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The Wartime Cabinet
Cordell Hull’s feud with a brilliant subordinate; a trick cigar for General de Gaulle; how a Supreme Court justice is chosen; the silencing of Father Coughlin; the rage of Harold Ickes—in his autobiography, the former Attorney General describes calm and crisis among F.D. R.’s lieutenants
June 1962 | Volume 13, Issue 4
Jesse Jones, Secretary of Commerce, sat between Harold Ickes and Henry A. Wallace, Vice President from 1941 to 1945. They were three men as unlike as it is possible to imagine. Jones, publisher and owner of the Houston Chronicle , was Texas in the Giant sense, conscious of his power, proud of his wealth, a pioneer who found the acquisition of material possessions no limit to his spirit; hard, shrewd, ruthless, strong, conservative. He seemed a huge man. One had the impression that his mind never stopped circulating, never relaxed.
Wallace, on the other hand, was a type—mystical, humorless, profoundly earnest, indubitably American —and the President liked types, up to a point.
The Secretary of Labor, Frances Perkins, in her invariable dark dress and pearls with a three-cornered felt hat planted firmly and low over her forehead, came next at the table; and finally Claude Wickard of Indiana, successor to Wallace as Secretary of Agriculture, who reflected in his amiable person all the sunny, smiling, and friendly, if sometimes tasteless, qualities of the great corn and wheat states.
The Cabinet was not a group of outstanding men. But they were competent and offered an experience that reflected the diversity and range of America. Cordell Hull—he was then seventy-one but seemed older—had been in politics for forty years. He had fought in the Spanish War, practiced law, served in the Tennessee legislature, and been a judge, a representative, and a senator before appointment to the Cabinet. As the terrible strain of war built up, he tired easily and had to leave Washington for increasingly longer rests, while Sumner Welles, the Undersecretary, ran things.
Welles was Hull’s opposite in every way. A career man, he had been admirably trained in the old school of diplomacy. He spoke French and Spanish fluently, had some Italian and German, and knew thoroughly the intricacies of Latin American politics and our relations to them. When a foreign diplomat came to Washington, he made a formal call on the Secretary and then spent two hours with the Undersecretary, who was usually at home in the visitor’s tongue. Welles was under fifty, robust, a tireless worker, with correct and formal manners, intelligent rather than imagin alive, instinctively “liberal” in a department where that quality was not often apparent. He never walked from the State Department to the Metropolitan Club without his Malacca cane, and in summer wore an impeccable Panama.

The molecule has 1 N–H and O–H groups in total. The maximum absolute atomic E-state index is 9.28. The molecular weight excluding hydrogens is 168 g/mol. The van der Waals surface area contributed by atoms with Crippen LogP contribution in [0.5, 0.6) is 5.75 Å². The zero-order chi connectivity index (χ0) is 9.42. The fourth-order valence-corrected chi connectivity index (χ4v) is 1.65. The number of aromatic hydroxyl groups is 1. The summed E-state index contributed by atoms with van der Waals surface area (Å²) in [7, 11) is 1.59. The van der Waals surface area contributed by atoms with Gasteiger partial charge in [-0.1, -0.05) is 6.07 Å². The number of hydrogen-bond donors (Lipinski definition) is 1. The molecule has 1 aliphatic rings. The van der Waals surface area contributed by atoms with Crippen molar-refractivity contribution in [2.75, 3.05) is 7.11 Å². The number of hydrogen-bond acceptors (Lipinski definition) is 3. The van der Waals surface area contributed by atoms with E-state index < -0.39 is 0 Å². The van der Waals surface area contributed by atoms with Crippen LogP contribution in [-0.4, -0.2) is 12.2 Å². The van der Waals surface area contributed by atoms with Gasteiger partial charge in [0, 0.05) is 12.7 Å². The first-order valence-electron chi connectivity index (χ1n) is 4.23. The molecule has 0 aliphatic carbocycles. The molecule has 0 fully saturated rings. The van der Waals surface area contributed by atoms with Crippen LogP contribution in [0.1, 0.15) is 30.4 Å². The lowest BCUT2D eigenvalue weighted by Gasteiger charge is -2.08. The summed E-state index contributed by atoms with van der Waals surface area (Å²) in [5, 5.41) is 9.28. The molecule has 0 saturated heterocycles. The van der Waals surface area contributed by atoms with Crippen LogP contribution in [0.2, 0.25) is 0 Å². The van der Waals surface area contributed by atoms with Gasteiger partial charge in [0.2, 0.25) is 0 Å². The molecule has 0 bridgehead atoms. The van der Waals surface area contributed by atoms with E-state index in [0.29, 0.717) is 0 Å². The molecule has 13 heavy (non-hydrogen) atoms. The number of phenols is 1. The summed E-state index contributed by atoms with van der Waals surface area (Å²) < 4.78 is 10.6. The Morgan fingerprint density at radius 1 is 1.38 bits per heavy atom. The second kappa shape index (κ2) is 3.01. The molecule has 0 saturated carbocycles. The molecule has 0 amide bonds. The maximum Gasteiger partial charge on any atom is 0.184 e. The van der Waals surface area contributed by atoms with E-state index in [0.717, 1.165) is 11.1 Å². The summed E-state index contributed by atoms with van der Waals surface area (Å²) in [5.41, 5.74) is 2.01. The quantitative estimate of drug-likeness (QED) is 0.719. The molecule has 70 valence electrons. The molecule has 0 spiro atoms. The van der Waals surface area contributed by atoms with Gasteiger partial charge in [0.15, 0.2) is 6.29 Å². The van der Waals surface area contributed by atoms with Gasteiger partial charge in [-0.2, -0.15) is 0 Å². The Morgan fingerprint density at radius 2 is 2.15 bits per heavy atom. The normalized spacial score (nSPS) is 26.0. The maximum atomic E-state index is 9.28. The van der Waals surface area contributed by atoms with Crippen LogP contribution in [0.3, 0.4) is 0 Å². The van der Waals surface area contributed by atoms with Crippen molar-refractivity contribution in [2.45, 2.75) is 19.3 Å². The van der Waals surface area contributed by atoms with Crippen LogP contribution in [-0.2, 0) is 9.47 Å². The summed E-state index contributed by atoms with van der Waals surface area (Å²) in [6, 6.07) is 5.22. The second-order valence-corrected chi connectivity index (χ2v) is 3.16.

Although as a rule a member of the Cabinet consulted only his opposite number in another department when a problem arose, it was accepted that one did not disturb Mr. Hull, but called Welles, who was quick to understand and to act. The Secretary disliked administration and turned it over to others. This choice left him free for the planning of policy. Yet it involved a weakness inherent in our system: no permanent civil servant, even at the highest level below the head of the particular government unit, can altogether relieve his principal of the ceaseless grind of administrative decision. Mr. Hull suffered from a partial abdication of power.
Secretary Hull stood in high repute throughout the country for his rugged honesty and independence, and was looked upon by members of the Congress with something approaching veneration. He was not very intelligent or original. The President counted on him to be his chief liaison with Congress when the time came to sell the United Nations to the Hill. President Roosevelt was determined not to make the same mistakes that President Wilson’s idealistic and obstinate temperament had invited after the First World War.
I saw very little of Secretary Hull outside Cabinet meetings. We almost never met socially, and then usually for a meaningless exchange of amenities at one of the formal and solemn dinners that the Secretary gave for visiting potentates when the President had completed the first gesture or the visitor did not rank a reception at the top. These dinners took place at the Carlton Hotel—it was before the government had purchased Blair House—and they were not gay. The Secretary was usually tired and worried, but he would not forego what he considered his duty, impelled perhaps by his dislike of his Undersecretary—he did not enjoy Welles’ stepping into his shoes even on the social side.
I particularly remember a dinner given for General de Gaulle. The President had disliked the General since their first meeting at Casablanca, felt that his bosom harbored the ambition to be a Man on Horseback, and was insistent that we should never “recognize,” however indirectly, anyone whom the French people had not themselves freely chosen. We should wait for the time when they could make the choice. Eisenhower was ordered not to sign any agreement with de Gaulle from which a suggestion of “recognition” might be squeezed, nothing formal to which he could later point as conferring authority. De Gaulle, the President said, thought of himself sometimes as Marshal Foch, sometimes as Jeanne d’Arc, the Maid in shining armor. He was a bore. …